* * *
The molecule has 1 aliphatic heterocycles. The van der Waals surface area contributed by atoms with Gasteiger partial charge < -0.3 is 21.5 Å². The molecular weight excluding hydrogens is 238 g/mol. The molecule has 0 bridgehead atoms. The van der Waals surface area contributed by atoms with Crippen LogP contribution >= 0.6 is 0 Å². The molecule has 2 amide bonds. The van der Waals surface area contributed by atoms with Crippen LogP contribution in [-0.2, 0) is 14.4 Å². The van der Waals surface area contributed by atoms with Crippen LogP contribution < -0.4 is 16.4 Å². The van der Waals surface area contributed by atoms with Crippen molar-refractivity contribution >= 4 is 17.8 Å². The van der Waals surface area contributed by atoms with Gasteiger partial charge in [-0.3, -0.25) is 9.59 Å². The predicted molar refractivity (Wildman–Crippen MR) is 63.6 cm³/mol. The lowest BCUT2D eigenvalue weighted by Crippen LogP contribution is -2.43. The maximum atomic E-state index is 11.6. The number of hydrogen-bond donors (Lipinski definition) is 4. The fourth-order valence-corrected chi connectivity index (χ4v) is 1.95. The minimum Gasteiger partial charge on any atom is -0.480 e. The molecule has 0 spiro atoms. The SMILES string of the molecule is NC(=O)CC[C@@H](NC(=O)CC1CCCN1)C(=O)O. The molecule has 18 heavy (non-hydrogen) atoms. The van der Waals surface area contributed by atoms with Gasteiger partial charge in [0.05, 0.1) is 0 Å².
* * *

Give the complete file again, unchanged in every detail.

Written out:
The molecule has 1 aliphatic heterocycles. The van der Waals surface area contributed by atoms with Gasteiger partial charge < -0.3 is 21.5 Å². The molecular weight excluding hydrogens is 238 g/mol. The molecule has 0 bridgehead atoms. The van der Waals surface area contributed by atoms with Crippen LogP contribution >= 0.6 is 0 Å². The molecule has 2 amide bonds. The van der Waals surface area contributed by atoms with Crippen LogP contribution in [-0.2, 0) is 14.4 Å². The van der Waals surface area contributed by atoms with Crippen LogP contribution < -0.4 is 16.4 Å². The van der Waals surface area contributed by atoms with Crippen molar-refractivity contribution >= 4 is 17.8 Å². The van der Waals surface area contributed by atoms with Gasteiger partial charge in [-0.3, -0.25) is 9.59 Å². The predicted molar refractivity (Wildman–Crippen MR) is 63.6 cm³/mol. The lowest BCUT2D eigenvalue weighted by Crippen LogP contribution is -2.43. The maximum atomic E-state index is 11.6. The number of hydrogen-bond donors (Lipinski definition) is 4. The fourth-order valence-corrected chi connectivity index (χ4v) is 1.95. The minimum Gasteiger partial charge on any atom is -0.480 e. The molecule has 0 spiro atoms. The SMILES string of the molecule is NC(=O)CC[C@@H](NC(=O)CC1CCCN1)C(=O)O. The molecule has 18 heavy (non-hydrogen) atoms. The van der Waals surface area contributed by atoms with Gasteiger partial charge in [0.05, 0.1) is 0 Å².